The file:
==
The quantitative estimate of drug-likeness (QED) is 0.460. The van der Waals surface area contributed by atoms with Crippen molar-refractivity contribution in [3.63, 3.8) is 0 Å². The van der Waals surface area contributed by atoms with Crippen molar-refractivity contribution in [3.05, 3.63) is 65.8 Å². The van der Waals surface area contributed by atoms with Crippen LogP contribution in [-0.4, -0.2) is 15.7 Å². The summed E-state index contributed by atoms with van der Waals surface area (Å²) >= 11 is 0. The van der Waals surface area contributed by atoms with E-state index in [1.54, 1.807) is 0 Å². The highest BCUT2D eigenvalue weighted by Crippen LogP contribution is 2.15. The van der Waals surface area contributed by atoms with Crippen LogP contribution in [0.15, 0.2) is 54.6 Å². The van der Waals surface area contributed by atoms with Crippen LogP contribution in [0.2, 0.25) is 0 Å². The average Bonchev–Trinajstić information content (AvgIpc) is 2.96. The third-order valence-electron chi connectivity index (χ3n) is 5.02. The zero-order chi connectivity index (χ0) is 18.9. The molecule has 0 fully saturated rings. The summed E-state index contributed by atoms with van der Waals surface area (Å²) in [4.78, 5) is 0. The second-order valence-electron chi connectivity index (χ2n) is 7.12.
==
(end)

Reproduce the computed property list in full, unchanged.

The quantitative estimate of drug-likeness (QED) is 0.460. The van der Waals surface area contributed by atoms with Crippen molar-refractivity contribution in [3.63, 3.8) is 0 Å². The van der Waals surface area contributed by atoms with Crippen molar-refractivity contribution in [3.05, 3.63) is 65.8 Å². The van der Waals surface area contributed by atoms with Crippen LogP contribution in [-0.4, -0.2) is 15.7 Å². The summed E-state index contributed by atoms with van der Waals surface area (Å²) >= 11 is 0. The van der Waals surface area contributed by atoms with E-state index in [1.54, 1.807) is 0 Å². The highest BCUT2D eigenvalue weighted by Crippen LogP contribution is 2.15. The van der Waals surface area contributed by atoms with Crippen LogP contribution in [0.15, 0.2) is 54.6 Å². The van der Waals surface area contributed by atoms with Crippen LogP contribution in [0.2, 0.25) is 0 Å². The average Bonchev–Trinajstić information content (AvgIpc) is 2.96. The third-order valence-electron chi connectivity index (χ3n) is 5.02. The zero-order chi connectivity index (χ0) is 18.9. The molecule has 0 fully saturated rings. The summed E-state index contributed by atoms with van der Waals surface area (Å²) in [4.78, 5) is 0. The second-order valence-electron chi connectivity index (χ2n) is 7.12.